With parliament in the UK officially dissolved ahead of the general election on 12 December, campaigning from all of the major parties has started in earnest at the beginning of November.
Labour is seeking to champion a number of policies that are nothing to do with Brexit, one of which is to do with improving the energy efficiency of homes around the country.
The Herald Scotland reported on the party’s proposal to upgrade almost every home in the UK with greater energy efficiency measures. In total, Labour is suggesting spending £250 billion on the improvements, which will be designed to help mitigate climate change and save households money on their energy bills.
According to the newspaper, the party hopes that by targeting emissions from households, it can reduce the UK’s CO2 emissions by ten per cent.
The policy will provide assistance to 27 million homes across the country, to introduce measures such as loft insulation and double glazing, as well as to install renewable and low-carbon technologies.
Overall, it’s expected to cost an average of £9,300 per home, although Labour has stressed that only £60 billion of the overall cost would come from central government. Much of the remainder would come out of savings from household energy bills, some £169 billion of the total amount.
A further £21 billion would be provided via loans to regional energy agencies, the party explained.
Launching the policy, Labour leader Jeremy Corbyn commented: “By investing on a massive scale, we will usher in a green industrial revolution with good, clean jobs that will transform towns, cities and communities that have been held back and neglected for decades.”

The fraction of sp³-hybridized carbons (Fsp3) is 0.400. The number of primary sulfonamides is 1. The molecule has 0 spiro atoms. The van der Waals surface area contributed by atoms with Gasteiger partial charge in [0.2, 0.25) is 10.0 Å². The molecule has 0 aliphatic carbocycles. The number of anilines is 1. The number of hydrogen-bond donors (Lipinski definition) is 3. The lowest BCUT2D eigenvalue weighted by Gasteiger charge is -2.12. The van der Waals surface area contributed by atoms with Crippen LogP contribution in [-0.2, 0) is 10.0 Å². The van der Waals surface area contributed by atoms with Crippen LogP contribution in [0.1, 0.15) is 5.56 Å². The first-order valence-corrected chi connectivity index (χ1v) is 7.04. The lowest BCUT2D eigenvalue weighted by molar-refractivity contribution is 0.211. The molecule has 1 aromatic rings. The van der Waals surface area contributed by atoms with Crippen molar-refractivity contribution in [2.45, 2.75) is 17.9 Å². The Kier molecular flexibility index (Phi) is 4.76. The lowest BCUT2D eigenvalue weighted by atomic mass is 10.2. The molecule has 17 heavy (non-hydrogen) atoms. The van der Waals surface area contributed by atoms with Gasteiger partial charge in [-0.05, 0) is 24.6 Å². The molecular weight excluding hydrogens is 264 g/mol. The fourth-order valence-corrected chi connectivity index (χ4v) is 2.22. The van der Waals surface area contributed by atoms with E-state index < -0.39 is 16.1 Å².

As well as improving the environmental credentials of many of the country’s buildings, Labour estimates that the policy will end the majority of fuel poverty in the UK by the mid 2020s.
There will be grants for low-income households, while wealthier families would pay for the improvements via the savings on their energy bills over a period of years.
For those living in period properties, it can often be a challenge to know how best to upgrade their homes. Choosing the right windows can be especially difficult.
Last month, an article for Homebuilding & Renovation ran through some of the main things to consider when you’re choosing new glazing for your property. If you have sash windows and want to retain the same style, there are several options open to you.
The publication explained that, if the old windows are still in good condition, you could arrange for repairs to be made to the frame. This can allow you to tackle issues like draughts and make them more energy efficient.
If the whole window needs replacing, look into the options for getting new timber windows in Suffolk, or wherever you live. Timber frames will better retain the original aesthetic on a period property and nothing can quite match them for their style.
While timber frames can be stained, they are usually painted. This gives you a little more control over how the exterior of your home looks than you may get with other options such as UPVC frames, which are typically white.
You’ll also have to decide between a softwood or a hardwood frame. Softwoods tend to be cheaper, with Douglas fir and European redwood (also known as Scots pine) named by the news provider as two of the best options.
If you have the money to splash out on a hardwood frame, you’ll find that these do last longer than their softwood counterparts. However, with the significantly higher cost, whether you opt for this kind of window is likely to depend on your budget.